Friday, April 25, 2008

Miao Xiaochun: The Last Judgment in Cyberspace

by Kara Lybarger

"Miao Xiaochun: The Last Judgment in Cyberspace"
February 3-May 18, 2008
Museum of Contemporary Religious Art, St. Louis, MO


Miao Xiaochun. The Last Judgment in Cyberspace: The Front View.
2006, Digital C-print. 100" x 93". Image courtesy of Walsh Gallery, Chicago.

Miao Xiaochun’s work for this exhibit is definitely among the most unique I have ever encountered. His innovative approach to a reinterpretation of Michelangelo’s classic is one I won’t forget.

The artist invites viewers to revisit concepts of humanity’s ultimate fate with a contemporary stylistic edge. His strictly black and white scale presentation of the scene with a crisp, sharp contemporary style made this version of The Last Judgment seem less complex with less attention paid to the kind of detail that makes Michelangelo’s piece a bit much for the viewer to perceive all at once. Miao’s contemporary cyberspace is something with which many viewers may associate a sense of familiarity, considering the technologically focused and advanced culture in which we live. His work is inviting and engaging to the point that I felt as though I was a participant in each piece, existing right there amongst the figures and experiencing the Last Judgment through their eyes--whether damned, saved, or lingering in between.

The very first part of this show that caught my attention was the video playing at the back of the room. When I stood there watching vulnerable looking human figures fall helplessly through the sky, my stomach dropped as if I was falling beside them. In addition to the images of falling figures in the video, Miao also included more still shots of figures in positions of serious contemplation. Their subtle, yet powerful facial expressions suggest a state of deep reflection, most likely upon their earthly lives and how their souls came to rest in this state of final damnation.


Miao Xiaochun. The Last Judgment in Cyberspace: The Vertical View.
2006, Digital C-print, 99.5" x 236". Image courtesy of Walsh Gallery, Chicago.


In Below View, the hands of the damned souls appear to be reaching out in a state of agony, attempting to clench onto anything that is life. The facial expressions seen on the damned figures in this painting are quite moving, evoking a sense of great loss and weariness. In Vertical View, Miao gives the viewer an up close and personal view of the facial expressions of the saved. These faces express complete peace, contentment with exactly who they are and where they are now, and some of their eyes are drawn down to the damned in pity.

Miao’s Rear View depicts damned figures reaching out to and drawn to the heavenly light, but at the same time, trying to keep it from their eyes because it is intense and bright. The artist not only emphasizes the eternal physical darkness experienced by damned souls, but also the eternal spiritual/mental darkness of a Godless hell. The scene is even more dramatic as many of the figures look up at the perfect happiness of those now living in the light that they will never again have the opportunity to attain. Miao’s use of stark black and white shading to distinguish the realm of the heavenly from that of the damned dramatizes the scene in a way Michelangelo’s approach does not.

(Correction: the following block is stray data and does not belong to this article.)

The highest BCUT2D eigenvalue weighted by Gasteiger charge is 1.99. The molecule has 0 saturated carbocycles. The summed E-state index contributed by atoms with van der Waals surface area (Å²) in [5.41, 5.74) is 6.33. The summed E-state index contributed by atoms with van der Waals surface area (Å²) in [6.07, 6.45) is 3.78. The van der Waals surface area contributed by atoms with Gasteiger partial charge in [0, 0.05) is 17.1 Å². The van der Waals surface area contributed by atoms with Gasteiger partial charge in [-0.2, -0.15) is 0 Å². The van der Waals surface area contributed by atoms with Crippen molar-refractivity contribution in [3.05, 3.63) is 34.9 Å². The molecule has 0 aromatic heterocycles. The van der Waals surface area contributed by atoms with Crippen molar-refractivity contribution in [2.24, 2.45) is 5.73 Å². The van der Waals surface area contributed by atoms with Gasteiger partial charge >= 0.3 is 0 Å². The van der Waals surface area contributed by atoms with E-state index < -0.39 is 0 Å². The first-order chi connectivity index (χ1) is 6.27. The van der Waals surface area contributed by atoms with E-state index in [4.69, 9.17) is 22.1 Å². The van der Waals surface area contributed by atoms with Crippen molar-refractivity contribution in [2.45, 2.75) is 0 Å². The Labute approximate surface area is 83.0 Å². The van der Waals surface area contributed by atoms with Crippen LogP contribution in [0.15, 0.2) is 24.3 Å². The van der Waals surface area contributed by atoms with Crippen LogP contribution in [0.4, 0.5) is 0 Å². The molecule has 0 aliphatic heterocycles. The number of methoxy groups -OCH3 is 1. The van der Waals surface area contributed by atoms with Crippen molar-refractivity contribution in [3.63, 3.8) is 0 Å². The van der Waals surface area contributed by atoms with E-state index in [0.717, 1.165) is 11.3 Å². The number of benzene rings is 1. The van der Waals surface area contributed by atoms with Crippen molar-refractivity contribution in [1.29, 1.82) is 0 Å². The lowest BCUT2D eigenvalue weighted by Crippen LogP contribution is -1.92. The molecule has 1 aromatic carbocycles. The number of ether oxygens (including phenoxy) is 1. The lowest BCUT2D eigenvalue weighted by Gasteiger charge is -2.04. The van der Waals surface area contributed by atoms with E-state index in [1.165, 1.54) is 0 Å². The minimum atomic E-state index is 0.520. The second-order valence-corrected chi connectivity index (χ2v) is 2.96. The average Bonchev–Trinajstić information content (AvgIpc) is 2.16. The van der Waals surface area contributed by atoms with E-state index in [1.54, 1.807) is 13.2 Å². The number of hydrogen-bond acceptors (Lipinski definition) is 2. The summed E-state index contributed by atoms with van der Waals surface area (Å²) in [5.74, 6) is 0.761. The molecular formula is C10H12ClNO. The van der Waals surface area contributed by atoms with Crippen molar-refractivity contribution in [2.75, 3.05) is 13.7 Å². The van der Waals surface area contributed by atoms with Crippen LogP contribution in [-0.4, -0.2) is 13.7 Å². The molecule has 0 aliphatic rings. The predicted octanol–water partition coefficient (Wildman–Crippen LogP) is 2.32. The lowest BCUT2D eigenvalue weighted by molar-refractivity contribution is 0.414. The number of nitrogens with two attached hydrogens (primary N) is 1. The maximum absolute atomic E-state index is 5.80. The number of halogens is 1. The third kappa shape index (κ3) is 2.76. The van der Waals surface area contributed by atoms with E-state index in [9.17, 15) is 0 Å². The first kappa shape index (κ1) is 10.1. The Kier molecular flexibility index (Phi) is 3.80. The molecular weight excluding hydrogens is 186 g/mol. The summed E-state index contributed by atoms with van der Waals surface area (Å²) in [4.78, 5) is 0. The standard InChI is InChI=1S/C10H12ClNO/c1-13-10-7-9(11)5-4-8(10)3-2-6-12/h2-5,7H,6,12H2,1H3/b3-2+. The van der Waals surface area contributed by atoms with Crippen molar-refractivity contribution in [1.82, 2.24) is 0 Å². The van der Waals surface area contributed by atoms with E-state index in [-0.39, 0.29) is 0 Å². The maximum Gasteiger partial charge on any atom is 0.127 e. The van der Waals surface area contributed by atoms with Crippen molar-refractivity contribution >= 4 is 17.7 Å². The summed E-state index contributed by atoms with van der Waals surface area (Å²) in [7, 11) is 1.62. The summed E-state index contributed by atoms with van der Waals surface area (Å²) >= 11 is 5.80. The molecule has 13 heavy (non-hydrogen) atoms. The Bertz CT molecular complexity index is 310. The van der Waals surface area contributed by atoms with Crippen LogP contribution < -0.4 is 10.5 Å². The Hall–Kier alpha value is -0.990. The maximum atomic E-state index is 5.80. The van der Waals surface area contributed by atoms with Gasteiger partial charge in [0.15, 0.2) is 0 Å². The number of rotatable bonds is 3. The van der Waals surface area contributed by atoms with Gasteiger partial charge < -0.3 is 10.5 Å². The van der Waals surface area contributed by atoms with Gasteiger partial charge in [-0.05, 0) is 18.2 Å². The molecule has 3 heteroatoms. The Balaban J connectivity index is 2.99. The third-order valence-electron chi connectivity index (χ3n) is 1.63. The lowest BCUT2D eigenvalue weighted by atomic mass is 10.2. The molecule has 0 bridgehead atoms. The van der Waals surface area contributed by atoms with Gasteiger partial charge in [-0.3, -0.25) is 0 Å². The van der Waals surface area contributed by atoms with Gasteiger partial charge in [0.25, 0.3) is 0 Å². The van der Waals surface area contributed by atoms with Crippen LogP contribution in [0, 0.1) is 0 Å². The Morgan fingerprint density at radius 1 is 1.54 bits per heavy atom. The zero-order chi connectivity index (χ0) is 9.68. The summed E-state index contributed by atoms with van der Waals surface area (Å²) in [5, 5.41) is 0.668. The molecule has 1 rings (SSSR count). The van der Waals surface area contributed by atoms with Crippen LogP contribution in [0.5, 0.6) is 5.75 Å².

Miao Xiaochun. The Last Judgment in Cyberspace: The Side View.
2006, Digital C-print, 99.75" x 50". Image courtesy of Walsh Gallery, Chicago.

Side View depicts an interesting image of a boat floating on water amongst the damned. The boat design seems reminiscent of the bone structure of a human ribcage, as if a large fossil symbolic of the transition from life to eternal death. On a more positive note, however, Miao makes the focal point in this image incredibly powerful. At the center is St. Sebastian positioned in strong, distinct body language that speaks of the ultimate triumph of God over humanity and life over death, his eyes piercing directly into the viewer’s. I couldn’t help but make eye contact with this figure for several seconds.

Miao Xiaochun’s ability to break down Michelangelo’s original masterpiece into more digestible contemporary style segments from a variety of new perspectives is very clever and refreshing. Don’t miss this exhibit!
____________________________________________

MOCRA (Museum of Contemporary Religious Art) is located on the campus of Saint Louis University is located on the campus of Saint Louis University at 3700 W. Pine Blvd., which is a pedestrian mall. 314/977-7170.
____________________________________________


Kara Lybarger is a recent graduate of Murray State University, where she received a BA in Liberal Arts studying Art History and English. Kara is currently serving internships at Art Saint Louis and the Missouri Humanities Council. In Fall 2008, she will begin graduate school at the University of South Carolina-Columbia working towards an MA in Art History and possibly a Ph.D.

No comments: